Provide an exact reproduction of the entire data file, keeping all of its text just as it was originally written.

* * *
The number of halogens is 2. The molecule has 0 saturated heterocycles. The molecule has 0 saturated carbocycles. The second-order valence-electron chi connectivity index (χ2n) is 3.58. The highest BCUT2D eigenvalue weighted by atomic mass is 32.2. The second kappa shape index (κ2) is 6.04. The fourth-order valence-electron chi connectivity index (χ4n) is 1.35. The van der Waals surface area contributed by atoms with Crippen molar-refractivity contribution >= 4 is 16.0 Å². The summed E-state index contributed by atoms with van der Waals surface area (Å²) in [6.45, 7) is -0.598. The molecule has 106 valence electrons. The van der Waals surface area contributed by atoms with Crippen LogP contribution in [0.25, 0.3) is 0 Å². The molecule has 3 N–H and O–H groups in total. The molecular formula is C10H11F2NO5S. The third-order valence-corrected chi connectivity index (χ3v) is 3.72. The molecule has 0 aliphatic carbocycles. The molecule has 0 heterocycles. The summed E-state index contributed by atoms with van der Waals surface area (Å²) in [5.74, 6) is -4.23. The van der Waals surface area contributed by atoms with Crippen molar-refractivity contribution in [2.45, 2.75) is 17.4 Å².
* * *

The number of halogens is 2. The molecule has 0 saturated heterocycles. The molecule has 0 saturated carbocycles. The second-order valence-electron chi connectivity index (χ2n) is 3.58. The highest BCUT2D eigenvalue weighted by atomic mass is 32.2. The second kappa shape index (κ2) is 6.04. The fourth-order valence-electron chi connectivity index (χ4n) is 1.35. The van der Waals surface area contributed by atoms with Crippen molar-refractivity contribution >= 4 is 16.0 Å². The summed E-state index contributed by atoms with van der Waals surface area (Å²) in [6.45, 7) is -0.598. The molecule has 106 valence electrons. The van der Waals surface area contributed by atoms with Crippen LogP contribution in [0.25, 0.3) is 0 Å². The molecule has 3 N–H and O–H groups in total. The molecular formula is C10H11F2NO5S. The third-order valence-corrected chi connectivity index (χ3v) is 3.72. The molecule has 0 aliphatic carbocycles. The molecule has 0 heterocycles. The summed E-state index contributed by atoms with van der Waals surface area (Å²) in [5.74, 6) is -4.23. The van der Waals surface area contributed by atoms with Crippen molar-refractivity contribution in [2.45, 2.75) is 17.4 Å².